“Prosthetic Hand”: Designing and Building a Hand Prosthesis

Prosthetic limbs have been around for thousands of years. The oldest prosthesis found was from around 710 BC and is a big toe made from wood and leather. Through most of history, prosthetic devices were simple devices. They were usually made of wood or metal, and attached to the body using leather straps. Even at the start of the 21st century, a typical prosthetic arm was movable but only had two or three joints: an elbow, possibly a wrist, and a hook that could be opened or closed.

New kinds of prosthetic arms have many more joints. Fingers can open and close, and the arm can rotate and swing at the wrist, elbow, and shoulder. They have sensors that can detect what the arm is touching, how the object feels, even how hot it is.  People wearing one of these new arms can even pick up an egg without breaking it!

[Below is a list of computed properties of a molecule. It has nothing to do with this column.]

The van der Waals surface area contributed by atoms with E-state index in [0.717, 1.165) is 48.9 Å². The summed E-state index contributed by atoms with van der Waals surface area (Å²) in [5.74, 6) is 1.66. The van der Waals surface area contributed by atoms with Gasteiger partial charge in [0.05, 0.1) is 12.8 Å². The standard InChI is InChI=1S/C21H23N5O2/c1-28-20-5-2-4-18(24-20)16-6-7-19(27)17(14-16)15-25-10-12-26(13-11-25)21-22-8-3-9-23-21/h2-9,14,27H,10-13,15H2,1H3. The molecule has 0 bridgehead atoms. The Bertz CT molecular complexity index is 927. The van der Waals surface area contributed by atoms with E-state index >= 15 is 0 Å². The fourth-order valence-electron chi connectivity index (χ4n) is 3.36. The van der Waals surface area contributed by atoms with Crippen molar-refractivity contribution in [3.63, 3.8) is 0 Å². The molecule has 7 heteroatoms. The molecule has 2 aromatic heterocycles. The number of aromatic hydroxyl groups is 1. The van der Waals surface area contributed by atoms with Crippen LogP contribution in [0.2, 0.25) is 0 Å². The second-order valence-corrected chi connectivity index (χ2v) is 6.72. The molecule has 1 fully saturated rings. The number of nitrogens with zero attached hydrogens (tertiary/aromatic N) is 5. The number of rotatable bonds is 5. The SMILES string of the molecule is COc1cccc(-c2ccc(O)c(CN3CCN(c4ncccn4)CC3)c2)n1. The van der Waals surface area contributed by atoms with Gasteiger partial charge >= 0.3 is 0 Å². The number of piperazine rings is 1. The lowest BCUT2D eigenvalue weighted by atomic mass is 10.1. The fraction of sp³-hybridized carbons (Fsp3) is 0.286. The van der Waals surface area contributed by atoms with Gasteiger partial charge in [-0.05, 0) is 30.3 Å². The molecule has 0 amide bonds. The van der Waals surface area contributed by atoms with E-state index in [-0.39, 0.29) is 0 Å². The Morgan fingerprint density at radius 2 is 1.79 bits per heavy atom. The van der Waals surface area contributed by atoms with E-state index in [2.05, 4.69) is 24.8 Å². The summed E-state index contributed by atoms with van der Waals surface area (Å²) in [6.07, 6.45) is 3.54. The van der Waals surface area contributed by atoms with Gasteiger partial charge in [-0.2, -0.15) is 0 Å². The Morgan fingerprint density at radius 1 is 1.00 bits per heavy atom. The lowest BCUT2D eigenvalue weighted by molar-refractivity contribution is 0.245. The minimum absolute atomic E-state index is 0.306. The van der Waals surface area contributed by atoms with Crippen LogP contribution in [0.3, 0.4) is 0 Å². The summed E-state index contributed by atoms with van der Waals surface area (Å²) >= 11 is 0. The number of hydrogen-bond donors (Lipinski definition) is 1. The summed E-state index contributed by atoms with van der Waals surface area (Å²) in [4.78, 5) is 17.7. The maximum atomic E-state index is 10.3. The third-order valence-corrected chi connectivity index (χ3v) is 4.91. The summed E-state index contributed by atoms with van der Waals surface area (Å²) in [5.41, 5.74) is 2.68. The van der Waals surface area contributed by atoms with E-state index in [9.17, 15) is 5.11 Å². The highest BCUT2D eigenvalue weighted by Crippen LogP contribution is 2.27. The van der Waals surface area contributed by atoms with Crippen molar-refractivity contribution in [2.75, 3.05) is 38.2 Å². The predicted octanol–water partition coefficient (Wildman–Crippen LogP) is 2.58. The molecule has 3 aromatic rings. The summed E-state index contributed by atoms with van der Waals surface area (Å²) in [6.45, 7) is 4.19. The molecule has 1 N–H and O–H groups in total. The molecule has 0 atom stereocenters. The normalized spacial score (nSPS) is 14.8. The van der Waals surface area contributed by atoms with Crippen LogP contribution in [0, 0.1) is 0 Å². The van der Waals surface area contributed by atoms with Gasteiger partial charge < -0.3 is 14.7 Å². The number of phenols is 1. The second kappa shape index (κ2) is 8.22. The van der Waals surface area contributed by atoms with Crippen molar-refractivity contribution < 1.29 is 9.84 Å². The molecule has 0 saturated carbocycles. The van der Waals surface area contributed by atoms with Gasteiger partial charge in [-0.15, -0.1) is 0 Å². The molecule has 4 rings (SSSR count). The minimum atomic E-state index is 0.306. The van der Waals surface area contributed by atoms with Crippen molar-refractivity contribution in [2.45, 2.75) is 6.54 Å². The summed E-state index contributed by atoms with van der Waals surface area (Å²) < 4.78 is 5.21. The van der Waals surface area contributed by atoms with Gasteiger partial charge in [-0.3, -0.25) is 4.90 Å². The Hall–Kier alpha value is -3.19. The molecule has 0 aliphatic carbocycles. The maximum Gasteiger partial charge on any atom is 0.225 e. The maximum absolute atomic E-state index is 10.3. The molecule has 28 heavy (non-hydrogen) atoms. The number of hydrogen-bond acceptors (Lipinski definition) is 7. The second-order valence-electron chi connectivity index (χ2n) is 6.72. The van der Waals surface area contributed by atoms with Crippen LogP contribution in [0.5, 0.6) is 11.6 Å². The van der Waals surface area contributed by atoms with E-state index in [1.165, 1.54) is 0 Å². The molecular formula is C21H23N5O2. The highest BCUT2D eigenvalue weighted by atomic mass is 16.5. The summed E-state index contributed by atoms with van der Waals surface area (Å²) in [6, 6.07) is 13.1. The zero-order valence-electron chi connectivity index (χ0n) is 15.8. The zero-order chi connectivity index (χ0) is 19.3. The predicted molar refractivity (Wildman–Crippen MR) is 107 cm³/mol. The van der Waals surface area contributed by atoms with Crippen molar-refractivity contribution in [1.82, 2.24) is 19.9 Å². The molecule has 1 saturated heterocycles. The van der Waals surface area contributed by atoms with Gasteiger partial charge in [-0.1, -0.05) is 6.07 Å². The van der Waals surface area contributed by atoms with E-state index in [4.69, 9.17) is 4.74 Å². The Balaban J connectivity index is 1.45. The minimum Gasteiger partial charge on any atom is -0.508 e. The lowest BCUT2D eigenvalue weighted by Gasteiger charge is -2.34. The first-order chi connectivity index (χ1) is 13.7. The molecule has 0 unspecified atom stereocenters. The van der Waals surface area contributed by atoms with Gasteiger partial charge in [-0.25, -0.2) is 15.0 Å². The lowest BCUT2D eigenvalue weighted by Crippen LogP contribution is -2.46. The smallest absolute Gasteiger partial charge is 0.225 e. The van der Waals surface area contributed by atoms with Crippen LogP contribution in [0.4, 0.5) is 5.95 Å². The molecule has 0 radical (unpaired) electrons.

The new arms use lots of sensors and motors that need to be very small and light. These parts are made of plastics or light, strong metals such as aluminum. The prosthetic arms have to attach firmly but comfortably to the body. Engineers are even working on artificial skin that might be used to cover and control the prosthesis.

 Over the next few days you will be learning about designing solutions to overcome challenges.  
Your team of 2-3 will complete a series of activities revolving around the ideas of biomedical engineering, adaptations, team work, while using STEM concepts